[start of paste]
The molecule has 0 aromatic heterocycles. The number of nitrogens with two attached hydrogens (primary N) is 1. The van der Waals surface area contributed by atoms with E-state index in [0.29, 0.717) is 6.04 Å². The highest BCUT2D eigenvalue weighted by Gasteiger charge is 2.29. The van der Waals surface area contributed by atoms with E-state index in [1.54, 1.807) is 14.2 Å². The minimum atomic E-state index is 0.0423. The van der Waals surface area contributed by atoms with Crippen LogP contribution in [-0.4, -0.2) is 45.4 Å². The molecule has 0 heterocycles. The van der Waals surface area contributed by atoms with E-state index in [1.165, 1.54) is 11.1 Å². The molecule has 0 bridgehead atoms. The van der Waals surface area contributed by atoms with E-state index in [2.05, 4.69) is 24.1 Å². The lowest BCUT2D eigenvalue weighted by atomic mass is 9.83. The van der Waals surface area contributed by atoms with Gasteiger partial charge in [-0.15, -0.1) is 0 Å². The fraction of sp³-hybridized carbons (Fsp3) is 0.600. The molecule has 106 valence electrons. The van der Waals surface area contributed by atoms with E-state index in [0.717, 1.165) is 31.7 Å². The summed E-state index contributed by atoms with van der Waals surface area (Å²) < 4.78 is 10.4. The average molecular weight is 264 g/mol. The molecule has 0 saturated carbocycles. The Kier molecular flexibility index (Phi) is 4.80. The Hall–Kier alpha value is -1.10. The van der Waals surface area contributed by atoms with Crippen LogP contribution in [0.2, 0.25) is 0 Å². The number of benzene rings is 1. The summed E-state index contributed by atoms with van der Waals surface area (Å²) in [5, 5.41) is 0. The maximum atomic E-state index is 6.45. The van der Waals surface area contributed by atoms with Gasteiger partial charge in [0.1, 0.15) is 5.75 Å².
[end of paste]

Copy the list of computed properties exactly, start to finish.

The molecule has 0 aromatic heterocycles. The number of nitrogens with two attached hydrogens (primary N) is 1. The van der Waals surface area contributed by atoms with E-state index in [0.29, 0.717) is 6.04 Å². The highest BCUT2D eigenvalue weighted by Gasteiger charge is 2.29. The van der Waals surface area contributed by atoms with E-state index in [1.54, 1.807) is 14.2 Å². The minimum atomic E-state index is 0.0423. The van der Waals surface area contributed by atoms with Crippen LogP contribution in [-0.4, -0.2) is 45.4 Å². The molecule has 0 heterocycles. The van der Waals surface area contributed by atoms with E-state index in [1.165, 1.54) is 11.1 Å². The molecule has 0 bridgehead atoms. The van der Waals surface area contributed by atoms with E-state index in [2.05, 4.69) is 24.1 Å². The lowest BCUT2D eigenvalue weighted by atomic mass is 9.83. The van der Waals surface area contributed by atoms with Gasteiger partial charge in [-0.15, -0.1) is 0 Å². The fraction of sp³-hybridized carbons (Fsp3) is 0.600. The molecule has 106 valence electrons. The van der Waals surface area contributed by atoms with E-state index in [0.717, 1.165) is 31.7 Å². The summed E-state index contributed by atoms with van der Waals surface area (Å²) < 4.78 is 10.4. The average molecular weight is 264 g/mol. The molecule has 0 saturated carbocycles. The Kier molecular flexibility index (Phi) is 4.80. The Hall–Kier alpha value is -1.10. The van der Waals surface area contributed by atoms with Crippen LogP contribution in [0.2, 0.25) is 0 Å². The number of benzene rings is 1. The summed E-state index contributed by atoms with van der Waals surface area (Å²) in [5, 5.41) is 0. The maximum atomic E-state index is 6.45. The van der Waals surface area contributed by atoms with Gasteiger partial charge in [0.1, 0.15) is 5.75 Å².